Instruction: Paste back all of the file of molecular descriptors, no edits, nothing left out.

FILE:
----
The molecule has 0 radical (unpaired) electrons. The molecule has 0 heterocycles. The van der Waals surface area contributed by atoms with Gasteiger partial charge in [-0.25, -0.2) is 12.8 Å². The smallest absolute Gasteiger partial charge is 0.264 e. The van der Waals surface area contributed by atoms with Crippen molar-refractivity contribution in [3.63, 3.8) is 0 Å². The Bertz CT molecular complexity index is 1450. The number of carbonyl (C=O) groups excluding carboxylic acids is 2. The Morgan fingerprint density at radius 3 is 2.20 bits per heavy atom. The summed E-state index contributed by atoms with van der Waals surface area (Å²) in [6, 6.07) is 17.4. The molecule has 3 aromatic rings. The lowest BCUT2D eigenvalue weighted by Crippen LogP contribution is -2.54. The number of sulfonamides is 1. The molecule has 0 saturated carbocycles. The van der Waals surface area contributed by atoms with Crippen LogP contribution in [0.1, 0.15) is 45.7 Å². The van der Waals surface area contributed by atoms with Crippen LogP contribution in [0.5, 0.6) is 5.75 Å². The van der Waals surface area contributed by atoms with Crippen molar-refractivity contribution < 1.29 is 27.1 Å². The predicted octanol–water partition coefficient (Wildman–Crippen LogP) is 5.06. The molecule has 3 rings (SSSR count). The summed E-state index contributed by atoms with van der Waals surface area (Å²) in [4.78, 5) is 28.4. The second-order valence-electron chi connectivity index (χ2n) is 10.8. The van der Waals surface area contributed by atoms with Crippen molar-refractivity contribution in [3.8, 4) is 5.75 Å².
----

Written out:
The molecule has 0 radical (unpaired) electrons. The molecule has 0 heterocycles. The van der Waals surface area contributed by atoms with Gasteiger partial charge in [-0.25, -0.2) is 12.8 Å². The smallest absolute Gasteiger partial charge is 0.264 e. The van der Waals surface area contributed by atoms with Crippen molar-refractivity contribution in [3.63, 3.8) is 0 Å². The Bertz CT molecular complexity index is 1450. The number of carbonyl (C=O) groups excluding carboxylic acids is 2. The Morgan fingerprint density at radius 3 is 2.20 bits per heavy atom. The summed E-state index contributed by atoms with van der Waals surface area (Å²) in [6, 6.07) is 17.4. The molecule has 3 aromatic rings. The lowest BCUT2D eigenvalue weighted by Crippen LogP contribution is -2.54. The number of sulfonamides is 1. The molecule has 0 saturated carbocycles. The van der Waals surface area contributed by atoms with Crippen LogP contribution in [0.1, 0.15) is 45.7 Å². The van der Waals surface area contributed by atoms with Crippen LogP contribution in [0.5, 0.6) is 5.75 Å². The van der Waals surface area contributed by atoms with Crippen molar-refractivity contribution < 1.29 is 27.1 Å². The predicted octanol–water partition coefficient (Wildman–Crippen LogP) is 5.06. The molecule has 3 rings (SSSR count). The summed E-state index contributed by atoms with van der Waals surface area (Å²) in [4.78, 5) is 28.4. The second-order valence-electron chi connectivity index (χ2n) is 10.8. The van der Waals surface area contributed by atoms with Crippen molar-refractivity contribution in [3.8, 4) is 5.75 Å².